USA v. Corredor-Ibague et al
Criminal

District of Columbia, dcd-1:2004-cr-00212-108638

AMENDED {{83}} MEMORANDUM OPINION as to CARLOS IVAN MENDES-MESQUITA. Signed by Judge Gladys Kessler on 4/21/08.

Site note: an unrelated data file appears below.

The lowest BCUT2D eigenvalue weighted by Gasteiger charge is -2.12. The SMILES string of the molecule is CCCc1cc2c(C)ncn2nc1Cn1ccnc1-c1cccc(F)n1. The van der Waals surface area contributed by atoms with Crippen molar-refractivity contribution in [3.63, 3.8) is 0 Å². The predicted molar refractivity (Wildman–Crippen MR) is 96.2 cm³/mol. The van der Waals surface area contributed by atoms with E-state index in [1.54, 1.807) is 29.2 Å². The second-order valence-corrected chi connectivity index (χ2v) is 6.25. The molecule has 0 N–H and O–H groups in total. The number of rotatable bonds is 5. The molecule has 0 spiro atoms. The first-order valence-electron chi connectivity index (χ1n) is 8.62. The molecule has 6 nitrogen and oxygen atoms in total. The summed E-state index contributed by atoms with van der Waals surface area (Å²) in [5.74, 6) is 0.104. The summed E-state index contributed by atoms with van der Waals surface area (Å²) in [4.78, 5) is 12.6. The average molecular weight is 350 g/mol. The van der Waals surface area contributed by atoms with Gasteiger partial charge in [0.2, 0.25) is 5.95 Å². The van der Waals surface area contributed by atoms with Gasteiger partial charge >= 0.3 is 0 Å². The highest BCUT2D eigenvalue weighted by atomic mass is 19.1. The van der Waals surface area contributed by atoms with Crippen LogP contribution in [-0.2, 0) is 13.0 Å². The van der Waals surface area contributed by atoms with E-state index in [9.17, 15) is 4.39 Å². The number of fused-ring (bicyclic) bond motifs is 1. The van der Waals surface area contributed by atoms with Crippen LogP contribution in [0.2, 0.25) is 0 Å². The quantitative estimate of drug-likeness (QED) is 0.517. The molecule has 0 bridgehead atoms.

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UNITED STATES DISTRICT COURT FOR THE DISTRICT OF COLUMBIA UNITED STATES OF AMERICA, Criminal No. 04-212-06 (GK) CARLOS IVAN MENDES-MESQUITA,: FILED Defendant. APR 2 2 2008 Clerk, U.S. District and Bankruptcy Courts AMENDED MEMORANDUM OPINION Defendant Carlos Ivan Mendes-Mesquita filed a Motion to Suppress Statements allegedly given by him to a Paraguayan SENAD Special Agent and to an American DEA Special Agent in violation of his rights under the Fifth Amendment of the United States Constitution. The Defendant is charged with Conspiracy to Manufacture and Distribute Five Kilograms or More of Cocaine Intending and Knowing That the Cocaine Will Be Unlawfully Imported into the United States. Upon consideration of the Motion, the Opposition, the supplementary Memoranda submitted by the parties, and the evidentiary hearing held on February 7 and 13, 2008, the Court concludes that the Motion should be denied 1. FINDINGS OF FACT The Paraguayan Government had been investigating the actions of the Defendant, and his alleged accomplices, for at least six months prior to November 2004. As part of that investigation, a prosecutor had obtained search warrants authorizing the search and resulting arrests at issue in this case. On November 10, 2004, SENAD, the Paraguayan drug enforcement agency, began surveillance of a hidden air strip, located in a very isolated, rugged jungle area in the Carmelo Peralta District of Paraguay. On November 24, 2004, a small airplane landed at the Northern end of the air strip. Several men got out of the plane, and other men from a near by camp arrived by pick-up truck and began to unload large packages. These packages were later found to contain 280 kilograms of cocaine. The SENAD surveillance consisted of a land team and an air team. The teams had prior information that a plane would be landing with a large cargo of cocaine. As soon as the landing team saw the plane approach the air strip, it contacted the helicopter team located not far away. Before the helicopter team arrived, the land team identified themselves as police to those involved in the cocaine delivery. A gun fight immediately broke out. One of the SENAD Special Agents was shot in the forehead. One of the Defendant's men was wounded and eventually died at the scene. Eight men were arrested, including the Defendant Mendes-Mesquita. Shortly after the gun battle ended, the helicopter landed at the southern end of the airstrip.' The helicopter contained eight individuals including the prosecutor in the case representing the Public Ministry. The Prosecutor spoke to the people who had been arrested by the members of the land team, identified himself, read them the Judge's order authorizing their arrest, and read them their legal rights under Paraguayan law. Defendant Mendes-Mesquita was sitting, hand-cuffed, 1 There was some discrepancy in the testimony about how much time passed between the exchange of gun fire and the arrival of the helicopter. One witness testified it was 15-20 minutes and another testified that it was only "minutes." This slight discrepancy is of no moment to the Court's legal conclusions. 2 Paraguayan law requires that the execution of warrants in this type of situation must be supervised by the prosecuting attorney. 3 According to the testimony of the Public Ministry Prosecutor, the rights of detainees under Paraguayan law are remarkably similar to, and even stronger than, the rights accorded to detainees under American law. For example, even if the arrested person makes a knowing, voluntary and intelligent waiver of his right to remain silent, no questions may be asked of him until his (continued...) looking down and crying. The Prosecutor calmed him down and then learned the reason for his crying was that the person killed in the gun fire was his brother-in-law and close friend. Although upset about his brother-in-law's death, the Defendant was lucid and had no wounds. It was a very hot and sunny day, and all of those arrested were moved into the shade from the plane's wings in order to keep them comfortable. Everyone was also given water. The Defendant was, pursuant to Paraguayan law, not interrogated on November 24, 2004. The next day, however, when he and his attorney were in the prosecutor's office, the Defendant was interrogated and refused to make any statements. The SENAD agents, the Prosecutor, and those arrested remained on the landing strip for about six to seven hours. They were required to leave before nightfall because of the dangerousness of the area and the fact that it was close to the Brazilian border. Charges were filed against the Defendant on November 25 or 26, 2004, and he remained in a Paraguayan jail for eight months. He did not go to trial because of outstanding extradition requests from the United States and Brazil. Brazil ultimately dropped its request and extradition to the United States was granted. All the other individuals arrested at the landing strip have been convicted of drug offenses in the Paraguayan courts. One of the SENAD Special Agents at the scene, a member of the landing team, was Special Agent Luis Alberto Rojas, who was the coordinator of the air team. Upon arrival at the scene, Special Agent Rojas apparently recognized the Defendant and said "it's been a long time." The Defendant cried out in pain and told Special Agent Rojas that he had been assaulted. Special Agent 3...continued) attorney arrives. Rojas promised the Defendant he would ensure his safety. However, the Defendant was assaulted again by the same person. That individual was a member of the Military Special Forces who had lost control of himself because of the wounding of one of his men. At that point, Special Agent Rojas ordered the attacker not to come near the Defendant, apologized to him for the attacks, moved him to a shady area, and stationed one or two men to protect the Defendant. The Defendant indicated that he was not feeling well and asked for medication that was in his briefcase. Special Agent Rojas got the medication and gave it to the Defendant. He stayed and talked with the Defendant for an extended period of time. They discussed the drugs which had been found that day. The Defendant indicated that his son had nothing to do with the drug delivery. He also indicated that he made deliveries for other people and said that he was not a violent man. Special Agent Rojas testified credibly that he did not interrogate the Defendant, that the Defendant was calm and respectful during their conversation, and that their relationship was one of mutual respect. The Defendant appeared to Special Agent Rojas to be resigned to his fate. When the Defendant was extradited on June 27, 2005, the Defendant shook his hand and said "excellent job." Special Agent Rojas noted that the Defendant, who is a Brazilian citizen, spoke a mixture of Portugese and Spanish. Special Agent Rojas testified credibly that the incident on November 24, 2004 was an operation run by the Paraguayan Government. While there had been intelligence obtained from other cooperating governments, such as Brazil and the United States, this was not a joint investigation with those countries. The Defendant was turned over, pursuant to an extradition order, to two DEA Agents, Brian Dodd and Rob Zachariasiewicz (know as "Zach"). Dodd and his partner Zach had flown to Paraguay by commercial air liner, and transported the Defendant to the United States in a DEA plane. Before A the Defendant was turned over to the custody of DEA agents, he received a physical examination by a Paraguayan doctor who said he was in good health, and various paperwork was completed. The trip to the United States was a lengthy one going from Asuncion to Lima, Peru to Bogota, Colombia to Guantanamo Bay to Dulles Airport. The trip took approximately 15-16 hours. During that time, the Defendant was handcuffed in front. The Defendant was offered food and water. There were bathroom facilities on the plane. At each of the stops mentioned, he was allowed to get out of the plane and walk around, although still handcuffed. The plane contained only the two pilots, Special Agent Dodd, Special Agent Zach, and the Defendant. Before getting on the plane, the Defendant asked to talk to Special Agent Dodd about the case and his lack of involvement in it. Dodd told him to wait until takeoff and until he had explained his legal rights to him. Special Agent Dodd is very fluent in Spanish, has worked and traveled extensively in Colombia, Costa Rica, Panama, and Paraguay, and believed that he and the Defendant understood everything that they were saying to each other in Spanish. Dodd does not speak Portugese and does not speak a particular Paraguayan dialect consisting of Spanish and Portugese. Zach speaks no Spanish. Twenty minutes after the plane took off, Special Agent Dodd read the Defendant his Miranda rights. The Defendant was calm, did not appear to be under the influence of any illegal substance, and seemed to be in "good shape." Special Agent Dodd went through the Miranda rights, contained on Government Exhibit 4, reading them line by line in Spanish to the Defendant. At first, the Defendant was reluctant to sign the waiver of those rights. Special Agent Dodd explained that he needed to sign the waiver before Special Agent Dodd could talk to him about the drug transactions. Defendant Mendes-Mesquita then signed the waiver. -5- Their conversation lasted only about 10 minutes, from 8:40 to 8:50 a.m. Special Agent Dodd was trying to enlist the Defendant's cooperation, in particular against Defendant Jose Maria Corredor-Ibague, aka "Chepe." The Defendant claimed that he was an enemy of Chepe, but vigorously denied that Chepe had been involved in the drug transactions of November 24, 2004. The Defendant admitted that he got cocaine from Colombia and sent it to Brazil, but denied sending it to the United States. When Special Agent Dodd said words to the effect that "I guess it doesn't matter to you whether they send it to Europe or the United States, so long as you get paid," the Defendant indicated that he did not wish to talk any further about the case. At that point, Special Agent Dodd ceased all questioning. At about 1:00p.m., the Defendant reopened the conversation about the case, denying again that Chepe was involved." Special Agent Dodd asked the Defendant if he wanted to hear a tape recording of a telephone call which he had on his laptop computer. The Defendant assented and Dodd played a one to one and a half minute telephone conversation between two men. The Defendant admitted that he was one of the people on that telephone call, but said words to the effect of "I don't know that that was Chepe I was talking to." Special Agent Dodd testified credibly that the operation of November 24, 2004 was solely a Paraguayan effort and that the DEA did not even learn of it until after the Defendant's arrest. He 4 Defendant's counsel attempted to impeach Special Agent Dodd's testimony with his DEA 6, arguing that it was he, not the Defendant, who reopened the conversation. However, the DEA 6 does not indicate that Special Agent Dodd reopened the conversation. Rather, it omits to state who reopened the conversation and simply picks up at the point at which Special Agent Dodd asked the Defendant whether he would like to listen to a recorded telephone call. Hearing Tr. 53:15- 20, 73:5-14. Inexplicably, defense counsel failed to clarify these important details. Because of her failure, Special Agent Dodd was not impeached and, therefore, his testimony remains uncontradicted. did acknowledge that DEA shared information with the Paraguayan SENAD and cooperated with it, as it did with many other foreign governments' drug enforcement entities. II. CONCLUSIONS OF LAW A. The Court concludes that the Motion to Suppress the statements given by the Defendant to Special Agents Luis Alberto Rojas should be denied. As indicated in the facts set forth above, there is absolutely no indication whatsoever that the Defendant's statements were not given voluntarily. Even though the Defendant had been assaulted by one of the SENAD agents, it was Special Agent Rojas who stationed another special agent to protect the Defendant, who moved him to a more comfortable place in the shade, and who retrieved his medication and gave it to the Defendant. "The law is settled that statements taken by foreign police in the absence of Miranda warnings are admissible if voluntary." United States v. Yusef, 327 F.3d 56, 145 (2d Cir. 2003). See also United States v. Covington, 783 F.2d 1052, 1056 (9th Cir. 1985); United States v. Heller, 625 F.2d 594, 599 (5th Cir. 1980). In this case, the facts do not reveal any prolonged or serious physical abuse, nor do they reveal coercion of any kind, much less pressure to extract a statement from the Defendant. In short, there is simply no evidence that the Defendant's statements to Special Agent Rojas were anything but voluntary. B. The Court concludes that the Motion to Suppress the statements given by the Defendant to DEA Special Agent Brian Dodd must also be denied. As described above, Defendant indicated, before getting on the plane to the United States, that he wished to talk to Special Agent Dodd about the case. Special Agent Dodd refused to do so at that time and told the Defendant to wait until after the takeoff and after he had time to explain his legal rights to him. At about 8:40 a.m., shortly after they boarded the plane, Special Agent Dodd did read the Defendant his Miranda rights. The Defendant signed a card waiving those rights and talked to Special Agent Dodd for about 10 minutes. At a certain point, as soon as the Defendant indicated that he did not wish to talk any further about the case, Special Agent Dodd stopped the questioning. At about 1:00 p.m., the Defendant initiated a conversation about the case and made the statements in question to Special Agent Dodd. In short, approximately four hours passed between when the Defendant was read his Miranda rights -- which were "scrupulously honored" -- and his reopening of the conversation with Special Agent Dodd about the case. Our Court of Appeals has held that "[i]fa person in custody indicates that he wants to remain silent, he may not be questioned further, unless he initiates communication, or (1) a significant period of time has passed after the initial communication, (2) the suspect is given a fresh set of Miranda rights, and (3) the second interrogation concerns a crime that was not a subject of the first interrogation." United States v. Bogle, 114 F.3d 1271, 1274 (D.C. Cir. 1997) (emphasis added). Here, the accused himself did initiate further communication with the police not long after he had been read, and had acknowledged his understanding of, his Miranda rights. Given the particular facts and circumstances surrounding this case, and the background, experience and conduct of the accused, the Defendant's waiver of his Miranda rights was knowing and voluntary. Therefore, under Edwards v. Arizona, 451 U.S. 477, 482 (1981), as well as Bogle, the second set of statements given by the Defendant to Special Agent Dodd was not given in violation of the Fifth Amendment. Defendant's counsel in her argument tried to suggest that her client does not speak traditional Spanish but rather a dialect which is a combination of Spanish and Portugese. However, there was Miranda v. Arizona, 386 U.S. 436 (1966). -8- simply no evidence to support what was merely an argument. Special Agent Dodd, who is fluent in Spanish and has traveled extensively throughout South America, testified credibly that he and the Defendant were speaking Spanish and that he believed that the Defendant understood everything that was being said to him. No evidence was introduced to discredit this evidence. ती WHEREFORE, for the reasons stated above, it is this all day of April 2008, hereby ORDERED, that the Motion to Suppress should be denied; and it is further Globoplassen United States District Judge